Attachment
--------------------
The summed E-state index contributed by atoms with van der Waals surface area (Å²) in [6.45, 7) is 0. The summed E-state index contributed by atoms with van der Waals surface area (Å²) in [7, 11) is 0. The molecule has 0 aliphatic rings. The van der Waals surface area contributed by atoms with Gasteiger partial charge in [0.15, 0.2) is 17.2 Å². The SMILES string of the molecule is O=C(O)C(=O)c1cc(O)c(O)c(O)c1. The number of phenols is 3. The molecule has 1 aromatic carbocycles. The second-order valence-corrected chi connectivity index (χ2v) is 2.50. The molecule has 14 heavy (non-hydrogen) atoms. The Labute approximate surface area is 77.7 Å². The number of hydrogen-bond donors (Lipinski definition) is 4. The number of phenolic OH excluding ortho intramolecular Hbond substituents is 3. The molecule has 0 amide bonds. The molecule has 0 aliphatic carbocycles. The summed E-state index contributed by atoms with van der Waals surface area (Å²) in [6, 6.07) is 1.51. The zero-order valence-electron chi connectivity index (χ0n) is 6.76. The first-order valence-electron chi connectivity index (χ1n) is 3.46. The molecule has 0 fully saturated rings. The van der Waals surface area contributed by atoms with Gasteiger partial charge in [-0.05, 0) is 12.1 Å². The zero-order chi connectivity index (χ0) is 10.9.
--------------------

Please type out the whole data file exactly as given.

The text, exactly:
The summed E-state index contributed by atoms with van der Waals surface area (Å²) in [6.45, 7) is 0. The summed E-state index contributed by atoms with van der Waals surface area (Å²) in [7, 11) is 0. The molecule has 0 aliphatic rings. The van der Waals surface area contributed by atoms with Gasteiger partial charge in [0.15, 0.2) is 17.2 Å². The SMILES string of the molecule is O=C(O)C(=O)c1cc(O)c(O)c(O)c1. The number of phenols is 3. The molecule has 1 aromatic carbocycles. The second-order valence-corrected chi connectivity index (χ2v) is 2.50. The molecule has 14 heavy (non-hydrogen) atoms. The Labute approximate surface area is 77.7 Å². The number of hydrogen-bond donors (Lipinski definition) is 4. The number of phenolic OH excluding ortho intramolecular Hbond substituents is 3. The molecule has 0 amide bonds. The molecule has 0 aliphatic carbocycles. The summed E-state index contributed by atoms with van der Waals surface area (Å²) in [6, 6.07) is 1.51. The zero-order valence-electron chi connectivity index (χ0n) is 6.76. The first-order valence-electron chi connectivity index (χ1n) is 3.46. The molecule has 0 fully saturated rings. The van der Waals surface area contributed by atoms with Gasteiger partial charge in [-0.05, 0) is 12.1 Å². The zero-order chi connectivity index (χ0) is 10.9.